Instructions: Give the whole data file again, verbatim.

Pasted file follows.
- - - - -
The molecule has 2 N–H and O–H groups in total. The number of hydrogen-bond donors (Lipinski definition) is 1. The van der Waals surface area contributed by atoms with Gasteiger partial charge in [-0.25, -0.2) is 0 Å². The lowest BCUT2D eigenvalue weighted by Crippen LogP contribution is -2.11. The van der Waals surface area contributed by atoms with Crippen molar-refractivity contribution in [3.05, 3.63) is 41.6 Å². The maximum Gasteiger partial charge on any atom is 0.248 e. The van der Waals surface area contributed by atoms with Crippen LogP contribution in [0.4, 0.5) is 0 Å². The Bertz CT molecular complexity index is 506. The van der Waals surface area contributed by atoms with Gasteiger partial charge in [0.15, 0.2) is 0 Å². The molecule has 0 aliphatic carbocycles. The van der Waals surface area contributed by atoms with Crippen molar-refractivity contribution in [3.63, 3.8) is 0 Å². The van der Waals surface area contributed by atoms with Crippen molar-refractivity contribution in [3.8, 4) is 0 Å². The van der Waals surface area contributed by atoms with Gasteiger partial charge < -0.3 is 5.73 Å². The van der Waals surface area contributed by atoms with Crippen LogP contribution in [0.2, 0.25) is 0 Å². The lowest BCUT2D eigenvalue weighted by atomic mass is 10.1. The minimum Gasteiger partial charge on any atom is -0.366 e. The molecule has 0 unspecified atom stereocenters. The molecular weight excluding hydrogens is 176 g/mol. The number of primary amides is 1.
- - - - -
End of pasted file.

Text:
The molecule has 2 N–H and O–H groups in total. The number of hydrogen-bond donors (Lipinski definition) is 1. The van der Waals surface area contributed by atoms with Gasteiger partial charge in [-0.25, -0.2) is 0 Å². The lowest BCUT2D eigenvalue weighted by Crippen LogP contribution is -2.11. The van der Waals surface area contributed by atoms with Crippen molar-refractivity contribution in [3.05, 3.63) is 41.6 Å². The maximum Gasteiger partial charge on any atom is 0.248 e. The van der Waals surface area contributed by atoms with Crippen LogP contribution in [0.4, 0.5) is 0 Å². The Bertz CT molecular complexity index is 506. The van der Waals surface area contributed by atoms with Gasteiger partial charge in [0.15, 0.2) is 0 Å². The molecule has 0 aliphatic carbocycles. The van der Waals surface area contributed by atoms with Crippen molar-refractivity contribution in [3.63, 3.8) is 0 Å². The van der Waals surface area contributed by atoms with Crippen molar-refractivity contribution in [3.8, 4) is 0 Å². The van der Waals surface area contributed by atoms with Gasteiger partial charge < -0.3 is 5.73 Å². The van der Waals surface area contributed by atoms with Crippen LogP contribution in [0.2, 0.25) is 0 Å². The lowest BCUT2D eigenvalue weighted by atomic mass is 10.1. The minimum Gasteiger partial charge on any atom is -0.366 e. The molecule has 0 unspecified atom stereocenters. The molecular weight excluding hydrogens is 176 g/mol. The number of primary amides is 1.